*Ask Uncle Colin* is a chance to ask your burning, possibly embarrassing, maths questions -- and to show off your skills at coming up with clever acronyms. Send your questions to colin@flyingcoloursmaths.co.uk and Uncle Colin will do what he can.

Dear Uncle Colin,

I have an equation $3y, \dydx =x$. When I separate and integrate both sides, I end up with $\frac{3}{2}y^2 = \frac{1}{2}x^2$, which reduces to $y = x\sqrt{\frac{1}{3}}+c$.

With the initial condition $y(3) = 11$, I get $y = x\sqrt{\frac{1}{3}}+11-3\sqrt{\frac{1}{3}}$, but apparently this is incorrect. What am I doing wrong?

- Getting Ridiculous Expressions, Evaluating Nonsense

Hello, GREEN, and thank you for your message!

You've had a good stab at this - your only problem is that left your constant of integration out for too long!

When you separate your equation, you get $\int 3y \d y = \int x \dx$, which strictly integrates to $\frac{3}{2}y^2 + c_y = \frac{1}{2} x^2 + c_x$, with (generally) different constants on either side. However, the two constants can be combined into one, to give $\frac{3}{2}y^2 = \frac{1}{2} x^2 + c$.

You could even substitute in your initial condition at this point:

$\frac{3}{2} \left(11^2\right) = \frac{1}{2} \left(3^2\right) + c$ gives $\frac{363}{2} = \frac{9}{2}+c$, so $c = 177$.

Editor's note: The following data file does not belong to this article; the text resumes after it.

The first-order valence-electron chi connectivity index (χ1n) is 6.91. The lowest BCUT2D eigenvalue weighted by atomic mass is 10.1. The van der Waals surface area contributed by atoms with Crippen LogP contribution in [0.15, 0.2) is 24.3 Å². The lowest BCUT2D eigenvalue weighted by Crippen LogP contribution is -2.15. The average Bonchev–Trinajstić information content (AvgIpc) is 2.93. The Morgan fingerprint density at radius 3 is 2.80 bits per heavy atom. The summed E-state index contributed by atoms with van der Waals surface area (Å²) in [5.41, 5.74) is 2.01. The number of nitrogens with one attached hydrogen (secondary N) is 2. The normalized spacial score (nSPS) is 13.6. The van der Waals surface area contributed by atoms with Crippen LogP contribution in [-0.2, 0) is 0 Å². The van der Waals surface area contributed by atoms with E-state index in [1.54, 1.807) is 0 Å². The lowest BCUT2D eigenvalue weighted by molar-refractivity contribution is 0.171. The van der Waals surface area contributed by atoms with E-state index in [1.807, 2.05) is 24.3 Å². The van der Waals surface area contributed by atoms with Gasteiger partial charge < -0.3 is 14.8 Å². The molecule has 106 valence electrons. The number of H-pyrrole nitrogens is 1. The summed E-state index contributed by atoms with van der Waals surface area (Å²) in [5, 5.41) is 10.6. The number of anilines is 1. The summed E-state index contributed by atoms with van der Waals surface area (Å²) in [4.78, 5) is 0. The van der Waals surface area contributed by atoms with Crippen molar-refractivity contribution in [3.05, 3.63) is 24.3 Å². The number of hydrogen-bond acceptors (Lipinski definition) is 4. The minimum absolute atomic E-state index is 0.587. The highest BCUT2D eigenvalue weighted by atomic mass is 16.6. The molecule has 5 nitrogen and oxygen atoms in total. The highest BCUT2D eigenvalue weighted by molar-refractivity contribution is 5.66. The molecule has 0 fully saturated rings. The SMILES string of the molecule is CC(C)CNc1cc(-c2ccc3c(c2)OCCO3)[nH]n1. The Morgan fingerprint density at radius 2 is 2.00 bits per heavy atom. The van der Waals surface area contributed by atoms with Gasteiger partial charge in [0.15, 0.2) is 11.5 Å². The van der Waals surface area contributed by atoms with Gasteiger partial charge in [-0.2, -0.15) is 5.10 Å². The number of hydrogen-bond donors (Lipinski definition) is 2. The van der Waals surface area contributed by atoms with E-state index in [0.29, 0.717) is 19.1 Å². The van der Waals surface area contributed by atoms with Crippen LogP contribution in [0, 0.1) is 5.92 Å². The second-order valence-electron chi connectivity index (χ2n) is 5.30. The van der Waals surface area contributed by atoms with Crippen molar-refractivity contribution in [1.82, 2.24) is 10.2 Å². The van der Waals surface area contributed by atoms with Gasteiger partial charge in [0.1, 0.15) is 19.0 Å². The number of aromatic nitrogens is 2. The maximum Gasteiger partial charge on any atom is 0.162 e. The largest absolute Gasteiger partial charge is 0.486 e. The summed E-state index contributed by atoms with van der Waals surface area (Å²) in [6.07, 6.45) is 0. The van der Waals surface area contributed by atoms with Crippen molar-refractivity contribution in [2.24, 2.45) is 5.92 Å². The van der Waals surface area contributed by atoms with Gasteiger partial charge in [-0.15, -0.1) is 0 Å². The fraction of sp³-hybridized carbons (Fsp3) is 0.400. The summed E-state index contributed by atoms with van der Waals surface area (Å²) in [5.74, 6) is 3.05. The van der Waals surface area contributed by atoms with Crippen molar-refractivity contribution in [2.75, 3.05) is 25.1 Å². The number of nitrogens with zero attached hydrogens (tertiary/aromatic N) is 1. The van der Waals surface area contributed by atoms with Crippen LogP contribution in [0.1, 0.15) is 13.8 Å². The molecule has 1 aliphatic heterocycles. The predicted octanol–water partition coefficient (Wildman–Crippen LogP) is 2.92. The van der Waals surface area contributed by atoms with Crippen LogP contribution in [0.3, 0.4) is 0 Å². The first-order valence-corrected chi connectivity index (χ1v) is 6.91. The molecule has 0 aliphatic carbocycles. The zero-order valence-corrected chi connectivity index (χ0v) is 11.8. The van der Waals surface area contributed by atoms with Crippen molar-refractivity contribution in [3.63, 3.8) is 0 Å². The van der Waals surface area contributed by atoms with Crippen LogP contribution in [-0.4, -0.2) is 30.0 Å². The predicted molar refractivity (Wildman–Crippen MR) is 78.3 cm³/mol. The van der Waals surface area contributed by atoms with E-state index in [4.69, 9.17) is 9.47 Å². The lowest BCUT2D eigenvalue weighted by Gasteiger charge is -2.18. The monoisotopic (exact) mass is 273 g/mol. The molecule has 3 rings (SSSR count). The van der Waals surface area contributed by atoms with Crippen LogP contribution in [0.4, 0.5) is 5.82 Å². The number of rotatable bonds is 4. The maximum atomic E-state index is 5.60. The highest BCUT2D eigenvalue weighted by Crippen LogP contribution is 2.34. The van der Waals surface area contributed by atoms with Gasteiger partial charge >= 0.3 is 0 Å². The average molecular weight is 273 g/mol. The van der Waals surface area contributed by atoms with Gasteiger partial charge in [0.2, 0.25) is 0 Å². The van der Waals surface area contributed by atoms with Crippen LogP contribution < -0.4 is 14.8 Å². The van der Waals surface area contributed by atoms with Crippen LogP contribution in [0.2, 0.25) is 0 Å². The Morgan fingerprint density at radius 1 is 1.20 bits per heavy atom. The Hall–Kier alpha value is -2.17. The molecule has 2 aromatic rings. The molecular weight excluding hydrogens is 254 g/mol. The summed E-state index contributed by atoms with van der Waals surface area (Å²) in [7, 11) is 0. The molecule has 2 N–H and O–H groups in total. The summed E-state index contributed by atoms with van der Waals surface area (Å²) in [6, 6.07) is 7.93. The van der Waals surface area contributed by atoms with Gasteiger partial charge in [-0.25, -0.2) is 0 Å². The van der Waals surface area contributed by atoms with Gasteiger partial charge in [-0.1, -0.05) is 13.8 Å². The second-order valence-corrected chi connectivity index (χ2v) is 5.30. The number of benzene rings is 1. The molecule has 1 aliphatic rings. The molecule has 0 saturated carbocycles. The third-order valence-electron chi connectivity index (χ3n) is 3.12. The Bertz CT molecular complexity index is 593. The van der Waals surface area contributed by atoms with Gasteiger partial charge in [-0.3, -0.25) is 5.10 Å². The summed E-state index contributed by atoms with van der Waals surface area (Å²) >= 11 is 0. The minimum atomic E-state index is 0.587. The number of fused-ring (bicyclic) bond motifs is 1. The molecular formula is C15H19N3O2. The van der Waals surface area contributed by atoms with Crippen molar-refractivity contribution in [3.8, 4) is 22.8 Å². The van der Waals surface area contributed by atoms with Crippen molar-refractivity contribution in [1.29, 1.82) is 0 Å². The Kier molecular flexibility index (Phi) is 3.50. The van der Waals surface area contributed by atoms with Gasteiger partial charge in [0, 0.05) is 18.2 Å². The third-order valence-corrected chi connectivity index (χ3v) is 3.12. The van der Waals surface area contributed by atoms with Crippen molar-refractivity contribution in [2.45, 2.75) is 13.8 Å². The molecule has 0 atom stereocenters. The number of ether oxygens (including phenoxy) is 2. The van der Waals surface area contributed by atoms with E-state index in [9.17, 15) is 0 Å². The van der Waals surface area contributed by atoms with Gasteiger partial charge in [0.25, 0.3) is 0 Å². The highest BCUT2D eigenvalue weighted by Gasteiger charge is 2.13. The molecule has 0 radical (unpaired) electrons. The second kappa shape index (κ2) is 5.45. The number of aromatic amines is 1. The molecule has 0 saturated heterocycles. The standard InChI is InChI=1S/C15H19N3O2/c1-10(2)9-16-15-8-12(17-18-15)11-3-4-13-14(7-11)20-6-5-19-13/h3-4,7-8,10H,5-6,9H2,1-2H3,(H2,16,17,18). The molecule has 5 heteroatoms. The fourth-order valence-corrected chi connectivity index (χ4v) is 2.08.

You've now got $\frac{3}{2}y^2 = \frac{1}{2} x^2 + 177$, so $y^2 = \frac{1}{3}x^2 + 118$, and $y = \sqrt{\frac{1}{3}x^2 + 118}$.

A method I prefer, which gets rid of the arbitrary constants, uses definite integration of dummy variables like so: $\int_{11}^y 3Y \d{Y} = \int_3^x X\d{X}$. This gives $\left[\frac{3}{2} Y^2 \right]_{11}^y = \left[\frac{1}{2}X^2 \right]_3^x$; evaluating that gives $\frac{3}{2}(y^2 - 121) = \frac{1}{2}(x^2 - 9)$, leading to the same answer with a little less working.

Hope that helps!

-- Uncle Colin

## Colin

Colin is a Weymouth maths tutor, author of several Maths For Dummies books and A-level maths guides. He started Flying Colours Maths in 2008.
He lives with an espresso pot and nothing to prove.

## Stephen Cavadino

I love the definite integration method. I think it makes a lot more sense.